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ORIGINAL ARTICLE

Effects of music on anxiety and physiological responses in patients before gastroscopy


1 School of Nursing, National Defense Medical Center, Chang Gung University, Taoyuan Hsien, Taoyuan, Taiwan
2 School of Nursing, College of Medicine, Chang Gung University; Division of Medical Oncology, Department of Internal Medicine, Chang Gung Memorial Hospital, Taoyuan Hsien; Department of Nursing, Chang Gung University of Science and Technology, Taoyuan, Taiwan
3 Department of Teaching and Research, Taichung Hospital, Ministry of Health and Welfare, Taichung, Taiwan
4 School of Nursing, Yuanpei University of Medical Technology, Hsinchu, Taiwan

Correspondence Address:
Yu-Ju Chen,
No. 161, Sec. 6, Minquan E RD, Neihu Dist. Taipei City, 11490
Taiwan
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Source of Support: None, Conflict of Interest: None

DOI: 10.4103/jmedsci.jmedsci_190_20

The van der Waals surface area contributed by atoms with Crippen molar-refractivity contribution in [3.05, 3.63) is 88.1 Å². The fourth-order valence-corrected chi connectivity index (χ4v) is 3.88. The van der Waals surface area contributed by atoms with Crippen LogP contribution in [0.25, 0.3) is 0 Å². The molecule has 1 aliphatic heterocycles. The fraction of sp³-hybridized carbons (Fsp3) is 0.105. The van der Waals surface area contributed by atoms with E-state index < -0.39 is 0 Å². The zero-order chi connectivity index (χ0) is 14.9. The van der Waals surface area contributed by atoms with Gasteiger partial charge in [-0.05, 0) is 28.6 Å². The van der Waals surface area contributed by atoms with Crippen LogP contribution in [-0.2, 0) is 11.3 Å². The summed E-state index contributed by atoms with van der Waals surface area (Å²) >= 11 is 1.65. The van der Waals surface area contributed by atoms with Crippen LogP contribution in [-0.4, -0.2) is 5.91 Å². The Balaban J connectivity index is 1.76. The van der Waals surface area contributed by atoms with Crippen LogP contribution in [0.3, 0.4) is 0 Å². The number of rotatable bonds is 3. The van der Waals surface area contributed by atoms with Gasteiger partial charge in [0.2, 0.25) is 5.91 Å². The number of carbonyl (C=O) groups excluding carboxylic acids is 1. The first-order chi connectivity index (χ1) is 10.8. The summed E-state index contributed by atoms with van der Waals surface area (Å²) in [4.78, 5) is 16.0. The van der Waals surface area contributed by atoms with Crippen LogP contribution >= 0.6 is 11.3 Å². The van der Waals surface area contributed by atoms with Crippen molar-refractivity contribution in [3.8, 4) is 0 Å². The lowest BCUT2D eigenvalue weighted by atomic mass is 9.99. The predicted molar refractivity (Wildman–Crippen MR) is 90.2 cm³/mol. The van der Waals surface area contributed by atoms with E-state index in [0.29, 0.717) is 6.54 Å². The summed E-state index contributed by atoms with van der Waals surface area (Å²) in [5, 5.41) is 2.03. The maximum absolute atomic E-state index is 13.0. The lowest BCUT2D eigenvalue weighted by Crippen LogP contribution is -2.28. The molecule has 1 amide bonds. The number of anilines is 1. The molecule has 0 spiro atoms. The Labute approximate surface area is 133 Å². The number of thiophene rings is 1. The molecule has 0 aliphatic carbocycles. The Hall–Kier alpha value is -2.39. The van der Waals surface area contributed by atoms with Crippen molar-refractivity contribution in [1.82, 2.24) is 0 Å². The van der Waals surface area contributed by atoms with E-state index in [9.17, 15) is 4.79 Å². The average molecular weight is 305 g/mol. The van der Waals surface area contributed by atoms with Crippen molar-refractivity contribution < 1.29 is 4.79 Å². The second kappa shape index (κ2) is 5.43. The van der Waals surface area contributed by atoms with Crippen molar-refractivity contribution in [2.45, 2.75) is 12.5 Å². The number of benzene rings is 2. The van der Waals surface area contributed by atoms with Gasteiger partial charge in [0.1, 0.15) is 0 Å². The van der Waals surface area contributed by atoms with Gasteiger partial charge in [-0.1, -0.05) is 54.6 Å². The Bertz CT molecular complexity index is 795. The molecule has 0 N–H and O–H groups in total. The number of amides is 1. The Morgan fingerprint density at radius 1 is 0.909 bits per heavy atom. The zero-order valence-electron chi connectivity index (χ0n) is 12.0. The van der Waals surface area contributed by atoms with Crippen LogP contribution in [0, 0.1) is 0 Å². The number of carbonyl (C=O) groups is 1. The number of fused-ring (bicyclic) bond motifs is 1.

Background: Preprocedural anxiety is a common problem in patients undergoing surgery or an invasive examination. This study investigated listening to self-selected music on anxiety and physiological responses in patients before gastroscopy. Methods: A pretest–posttest control group design was conducted, in which patients scheduled for gastroscopy in a medical center located in Taipei, Taiwan, were enrolled. The participants were randomly assigned to the music group (n = 100) or the control group (n = 100) by drawing lots. The music group listened to self-selected music with earphones for 15 min before the procedure. In contrast, the control group rested for 15 min. Blood pressure (BP), heart rate, respiratory rate, and anxiety level were measured immediately before and after the music intervention. Results: After adjusting for covariates, anxiety (P = 0.003) and respiratory rate (P = 0.01) significantly decreased in the music group than in the control group. However, no statistical difference in BP and heart rate changes was observed between the two groups. Listening to music could effectively reduce anxiety in patients who believed in the relaxing effects of music. Conclusions: Listening to self-selected music could effectively reduce the patients' anxiety and respiratory rate before gastroscopy, which could be recommended as a routine practice to alleviate patients' anxiety and physiological arousal before gastroscopy.


 

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